Aren’t AI Digital Assistants just like Search Engines? They both try to recognize your question or human utterance as best as possible to serve up your requested content. E.g.classic FAQ. The difference in the FAQ use case is the proprietary information from the company hosting the digital assistant may not be available on the internet.
Another difference between the Digital Assistant and a Search Engine is the ability of the Digital Assistant to ‘guide’ a person through a series of questions, enabling elaboration, to provide the user a more precise answer.
The Digital Assistant may use an interactive dialog to guide the user through a process, and not just supply the ‘most correct’ responses. Many people have flocked to YouTube for instructional type of interactive medium. When multiple workflow paths can be followed, the Digital Assistant has the upper hand.
The Digital Assistant has the capability of interfacing with 3rd parties (E.g. data stores with API access). For example, there may be a Digital Assistant hosted by Medical Insurance Co that has the ability to not only check the status of a claim, but also send correspondence to a medical practitioner on your behalf. A huge pain to call the insurance company, then the Dr office, then the insurance company again. Even the HIPPA release could be authenticated in real time, in line during the chat. A digital assistant may be able to create a chat session with multiple participants.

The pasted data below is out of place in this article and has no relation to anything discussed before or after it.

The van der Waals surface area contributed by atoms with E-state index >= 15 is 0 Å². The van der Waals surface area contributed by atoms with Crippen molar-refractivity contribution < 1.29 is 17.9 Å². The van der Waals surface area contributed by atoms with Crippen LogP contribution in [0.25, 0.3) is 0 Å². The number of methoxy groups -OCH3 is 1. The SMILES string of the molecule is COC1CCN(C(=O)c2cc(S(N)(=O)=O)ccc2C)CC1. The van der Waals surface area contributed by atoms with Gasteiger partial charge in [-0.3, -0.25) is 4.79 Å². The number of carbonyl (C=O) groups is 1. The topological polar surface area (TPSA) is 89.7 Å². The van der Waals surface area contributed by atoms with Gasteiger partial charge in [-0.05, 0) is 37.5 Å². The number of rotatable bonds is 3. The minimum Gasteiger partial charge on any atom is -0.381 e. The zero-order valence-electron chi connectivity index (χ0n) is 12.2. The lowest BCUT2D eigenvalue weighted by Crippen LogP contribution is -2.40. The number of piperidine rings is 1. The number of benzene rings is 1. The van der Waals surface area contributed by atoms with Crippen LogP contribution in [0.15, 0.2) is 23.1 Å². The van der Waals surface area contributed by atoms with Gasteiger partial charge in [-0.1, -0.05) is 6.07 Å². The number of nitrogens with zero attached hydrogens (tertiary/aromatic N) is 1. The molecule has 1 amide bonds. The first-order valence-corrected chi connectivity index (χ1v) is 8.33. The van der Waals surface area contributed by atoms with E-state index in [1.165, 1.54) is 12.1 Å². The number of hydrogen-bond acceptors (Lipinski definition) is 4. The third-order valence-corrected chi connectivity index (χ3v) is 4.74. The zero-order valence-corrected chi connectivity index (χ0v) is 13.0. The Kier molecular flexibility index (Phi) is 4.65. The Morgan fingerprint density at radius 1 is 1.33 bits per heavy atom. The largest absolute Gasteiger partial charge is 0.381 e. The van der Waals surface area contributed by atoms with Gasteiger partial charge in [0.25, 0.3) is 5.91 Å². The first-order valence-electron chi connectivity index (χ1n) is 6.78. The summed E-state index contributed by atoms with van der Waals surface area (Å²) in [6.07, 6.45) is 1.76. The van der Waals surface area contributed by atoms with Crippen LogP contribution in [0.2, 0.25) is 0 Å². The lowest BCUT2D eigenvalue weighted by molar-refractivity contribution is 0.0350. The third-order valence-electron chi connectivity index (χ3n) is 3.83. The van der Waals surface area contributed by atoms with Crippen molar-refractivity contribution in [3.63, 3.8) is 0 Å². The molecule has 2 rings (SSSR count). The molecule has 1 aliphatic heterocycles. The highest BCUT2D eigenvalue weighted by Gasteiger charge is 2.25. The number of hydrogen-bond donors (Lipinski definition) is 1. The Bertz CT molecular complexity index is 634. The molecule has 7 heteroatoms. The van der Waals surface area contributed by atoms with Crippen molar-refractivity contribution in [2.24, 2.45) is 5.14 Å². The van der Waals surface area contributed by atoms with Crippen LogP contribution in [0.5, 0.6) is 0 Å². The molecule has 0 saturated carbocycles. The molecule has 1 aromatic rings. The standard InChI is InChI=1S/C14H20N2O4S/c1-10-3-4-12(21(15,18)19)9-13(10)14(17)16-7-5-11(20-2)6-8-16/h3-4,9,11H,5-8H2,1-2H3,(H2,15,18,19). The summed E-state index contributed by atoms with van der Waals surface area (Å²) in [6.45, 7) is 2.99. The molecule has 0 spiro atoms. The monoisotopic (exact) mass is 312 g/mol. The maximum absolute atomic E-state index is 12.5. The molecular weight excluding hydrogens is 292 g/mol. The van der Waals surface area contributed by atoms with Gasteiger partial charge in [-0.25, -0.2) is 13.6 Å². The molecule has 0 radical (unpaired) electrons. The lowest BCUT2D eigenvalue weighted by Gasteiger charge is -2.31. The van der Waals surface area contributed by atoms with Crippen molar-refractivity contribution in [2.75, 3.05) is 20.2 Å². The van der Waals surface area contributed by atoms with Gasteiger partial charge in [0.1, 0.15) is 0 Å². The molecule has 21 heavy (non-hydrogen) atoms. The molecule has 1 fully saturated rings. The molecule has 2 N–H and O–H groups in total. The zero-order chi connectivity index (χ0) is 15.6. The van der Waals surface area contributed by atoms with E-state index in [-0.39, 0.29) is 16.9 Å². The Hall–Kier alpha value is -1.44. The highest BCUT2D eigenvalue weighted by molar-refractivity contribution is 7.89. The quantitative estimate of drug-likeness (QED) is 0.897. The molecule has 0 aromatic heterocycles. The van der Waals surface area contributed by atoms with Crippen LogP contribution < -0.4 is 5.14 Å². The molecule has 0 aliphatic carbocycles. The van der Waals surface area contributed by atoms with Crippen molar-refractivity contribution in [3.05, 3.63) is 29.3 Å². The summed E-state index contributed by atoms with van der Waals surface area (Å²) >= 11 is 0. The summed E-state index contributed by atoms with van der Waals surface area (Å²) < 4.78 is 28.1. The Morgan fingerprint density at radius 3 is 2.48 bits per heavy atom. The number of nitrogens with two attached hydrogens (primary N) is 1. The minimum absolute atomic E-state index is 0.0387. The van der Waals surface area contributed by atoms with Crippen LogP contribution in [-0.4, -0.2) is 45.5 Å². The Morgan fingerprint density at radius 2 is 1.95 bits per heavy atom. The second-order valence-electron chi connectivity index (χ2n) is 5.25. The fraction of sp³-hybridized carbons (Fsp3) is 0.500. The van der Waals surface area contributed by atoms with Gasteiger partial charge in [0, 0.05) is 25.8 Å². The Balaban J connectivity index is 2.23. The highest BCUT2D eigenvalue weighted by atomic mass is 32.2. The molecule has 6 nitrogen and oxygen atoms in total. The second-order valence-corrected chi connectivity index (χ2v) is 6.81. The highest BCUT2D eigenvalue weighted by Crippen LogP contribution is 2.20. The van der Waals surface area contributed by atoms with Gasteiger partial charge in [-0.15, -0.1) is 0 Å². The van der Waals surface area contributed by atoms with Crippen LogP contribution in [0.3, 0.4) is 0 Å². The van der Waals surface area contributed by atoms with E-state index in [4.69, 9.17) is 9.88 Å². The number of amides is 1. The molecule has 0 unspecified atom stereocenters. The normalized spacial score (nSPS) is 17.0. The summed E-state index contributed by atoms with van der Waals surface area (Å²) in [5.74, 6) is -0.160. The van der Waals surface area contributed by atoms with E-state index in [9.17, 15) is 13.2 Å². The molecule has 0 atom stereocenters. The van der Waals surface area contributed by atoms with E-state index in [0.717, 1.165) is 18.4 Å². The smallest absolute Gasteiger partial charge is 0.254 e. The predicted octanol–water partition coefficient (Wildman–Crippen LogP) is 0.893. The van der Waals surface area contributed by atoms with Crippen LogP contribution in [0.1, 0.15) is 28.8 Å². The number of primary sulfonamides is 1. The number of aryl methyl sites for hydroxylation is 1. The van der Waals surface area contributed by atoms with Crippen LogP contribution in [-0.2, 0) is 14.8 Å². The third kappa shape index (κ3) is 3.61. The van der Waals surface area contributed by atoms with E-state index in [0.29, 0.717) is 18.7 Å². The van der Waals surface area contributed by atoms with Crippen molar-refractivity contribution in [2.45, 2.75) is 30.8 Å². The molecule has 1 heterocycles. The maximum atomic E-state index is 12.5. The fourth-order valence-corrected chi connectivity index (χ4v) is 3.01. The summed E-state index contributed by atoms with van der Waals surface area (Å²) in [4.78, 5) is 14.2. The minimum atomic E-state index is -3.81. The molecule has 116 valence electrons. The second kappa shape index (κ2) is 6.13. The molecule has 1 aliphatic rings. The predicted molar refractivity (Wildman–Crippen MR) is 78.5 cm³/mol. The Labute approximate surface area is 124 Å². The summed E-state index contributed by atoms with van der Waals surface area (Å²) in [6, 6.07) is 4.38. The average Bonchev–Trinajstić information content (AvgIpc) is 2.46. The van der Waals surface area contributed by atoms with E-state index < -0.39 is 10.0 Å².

Digital Assistants overruling capabilities over Search Engines are the ability to ‘escalate’ at any time during the Digital Assistant interaction. People are then queued for the next available human agent.
There have been attempts in the past, such as Ask.com (originally known as Ask Jeeves) is a question answering-focused e-business. Google Questions and Answers (Google Otvety, Google Ответы) was a free knowledge market offered by Google that allowed users to collaboratively find good answers, through the web, to their questions (also referred as Google Knowledge Search).